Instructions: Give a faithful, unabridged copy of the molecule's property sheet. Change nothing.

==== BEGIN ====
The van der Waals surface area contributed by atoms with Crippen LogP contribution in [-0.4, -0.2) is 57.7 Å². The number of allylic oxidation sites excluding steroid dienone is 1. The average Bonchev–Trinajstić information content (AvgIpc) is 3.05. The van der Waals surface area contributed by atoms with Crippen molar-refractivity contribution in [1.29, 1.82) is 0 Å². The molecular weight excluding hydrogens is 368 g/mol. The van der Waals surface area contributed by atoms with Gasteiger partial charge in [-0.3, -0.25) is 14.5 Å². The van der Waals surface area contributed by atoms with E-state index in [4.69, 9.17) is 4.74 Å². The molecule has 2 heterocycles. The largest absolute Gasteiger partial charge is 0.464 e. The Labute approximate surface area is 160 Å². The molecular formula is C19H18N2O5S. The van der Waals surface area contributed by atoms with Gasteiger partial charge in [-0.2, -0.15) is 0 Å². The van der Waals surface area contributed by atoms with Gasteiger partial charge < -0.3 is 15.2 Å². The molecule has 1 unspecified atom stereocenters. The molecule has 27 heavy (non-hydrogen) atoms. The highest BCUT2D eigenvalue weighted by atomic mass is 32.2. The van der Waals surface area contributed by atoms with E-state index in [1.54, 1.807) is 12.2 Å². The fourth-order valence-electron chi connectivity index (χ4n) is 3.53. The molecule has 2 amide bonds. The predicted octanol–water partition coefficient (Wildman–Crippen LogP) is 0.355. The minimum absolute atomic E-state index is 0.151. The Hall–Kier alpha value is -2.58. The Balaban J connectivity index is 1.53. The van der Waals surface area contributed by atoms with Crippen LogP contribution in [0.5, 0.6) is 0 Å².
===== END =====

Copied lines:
The van der Waals surface area contributed by atoms with Crippen LogP contribution in [-0.4, -0.2) is 57.7 Å². The number of allylic oxidation sites excluding steroid dienone is 1. The average Bonchev–Trinajstić information content (AvgIpc) is 3.05. The van der Waals surface area contributed by atoms with Crippen molar-refractivity contribution in [1.29, 1.82) is 0 Å². The molecular weight excluding hydrogens is 368 g/mol. The van der Waals surface area contributed by atoms with Gasteiger partial charge in [-0.3, -0.25) is 14.5 Å². The van der Waals surface area contributed by atoms with E-state index in [4.69, 9.17) is 4.74 Å². The molecule has 2 heterocycles. The largest absolute Gasteiger partial charge is 0.464 e. The Labute approximate surface area is 160 Å². The molecular formula is C19H18N2O5S. The van der Waals surface area contributed by atoms with Gasteiger partial charge in [-0.2, -0.15) is 0 Å². The van der Waals surface area contributed by atoms with Gasteiger partial charge < -0.3 is 15.2 Å². The molecule has 1 unspecified atom stereocenters. The molecule has 27 heavy (non-hydrogen) atoms. The highest BCUT2D eigenvalue weighted by atomic mass is 32.2. The van der Waals surface area contributed by atoms with E-state index in [1.54, 1.807) is 12.2 Å². The fourth-order valence-electron chi connectivity index (χ4n) is 3.53. The molecule has 2 amide bonds. The predicted octanol–water partition coefficient (Wildman–Crippen LogP) is 0.355. The minimum absolute atomic E-state index is 0.151. The Hall–Kier alpha value is -2.58. The Balaban J connectivity index is 1.53. The van der Waals surface area contributed by atoms with Crippen LogP contribution in [0.5, 0.6) is 0 Å².